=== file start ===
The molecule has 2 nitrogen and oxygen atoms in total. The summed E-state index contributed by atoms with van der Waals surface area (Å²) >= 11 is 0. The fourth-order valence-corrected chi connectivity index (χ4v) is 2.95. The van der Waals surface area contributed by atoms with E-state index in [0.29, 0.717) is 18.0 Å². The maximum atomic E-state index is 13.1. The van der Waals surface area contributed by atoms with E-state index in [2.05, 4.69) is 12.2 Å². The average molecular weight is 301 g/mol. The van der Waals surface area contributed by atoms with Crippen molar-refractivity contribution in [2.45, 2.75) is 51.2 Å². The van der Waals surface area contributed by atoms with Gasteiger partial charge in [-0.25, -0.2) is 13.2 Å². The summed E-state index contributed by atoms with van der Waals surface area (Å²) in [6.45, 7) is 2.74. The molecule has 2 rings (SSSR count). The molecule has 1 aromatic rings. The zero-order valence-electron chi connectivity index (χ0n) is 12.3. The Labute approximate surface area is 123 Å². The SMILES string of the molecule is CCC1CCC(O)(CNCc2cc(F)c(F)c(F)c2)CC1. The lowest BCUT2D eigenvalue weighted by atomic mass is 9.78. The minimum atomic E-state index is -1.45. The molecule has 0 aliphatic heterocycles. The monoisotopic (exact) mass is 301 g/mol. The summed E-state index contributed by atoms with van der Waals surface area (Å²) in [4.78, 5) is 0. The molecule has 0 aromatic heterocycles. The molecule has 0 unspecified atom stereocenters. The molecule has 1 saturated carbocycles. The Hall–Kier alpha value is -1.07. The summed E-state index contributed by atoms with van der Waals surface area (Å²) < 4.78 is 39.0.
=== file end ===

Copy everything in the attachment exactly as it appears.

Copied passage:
The molecule has 2 nitrogen and oxygen atoms in total. The summed E-state index contributed by atoms with van der Waals surface area (Å²) >= 11 is 0. The fourth-order valence-corrected chi connectivity index (χ4v) is 2.95. The van der Waals surface area contributed by atoms with E-state index in [0.29, 0.717) is 18.0 Å². The maximum atomic E-state index is 13.1. The van der Waals surface area contributed by atoms with E-state index in [2.05, 4.69) is 12.2 Å². The average molecular weight is 301 g/mol. The van der Waals surface area contributed by atoms with Crippen molar-refractivity contribution in [2.45, 2.75) is 51.2 Å². The van der Waals surface area contributed by atoms with Gasteiger partial charge in [-0.25, -0.2) is 13.2 Å². The summed E-state index contributed by atoms with van der Waals surface area (Å²) in [6.45, 7) is 2.74. The molecule has 2 rings (SSSR count). The molecule has 1 aromatic rings. The zero-order valence-electron chi connectivity index (χ0n) is 12.3. The Labute approximate surface area is 123 Å². The SMILES string of the molecule is CCC1CCC(O)(CNCc2cc(F)c(F)c(F)c2)CC1. The lowest BCUT2D eigenvalue weighted by atomic mass is 9.78. The minimum atomic E-state index is -1.45. The molecule has 0 aliphatic heterocycles. The monoisotopic (exact) mass is 301 g/mol. The summed E-state index contributed by atoms with van der Waals surface area (Å²) in [4.78, 5) is 0. The molecule has 0 aromatic heterocycles. The molecule has 0 unspecified atom stereocenters. The molecule has 1 saturated carbocycles. The Hall–Kier alpha value is -1.07. The summed E-state index contributed by atoms with van der Waals surface area (Å²) < 4.78 is 39.0.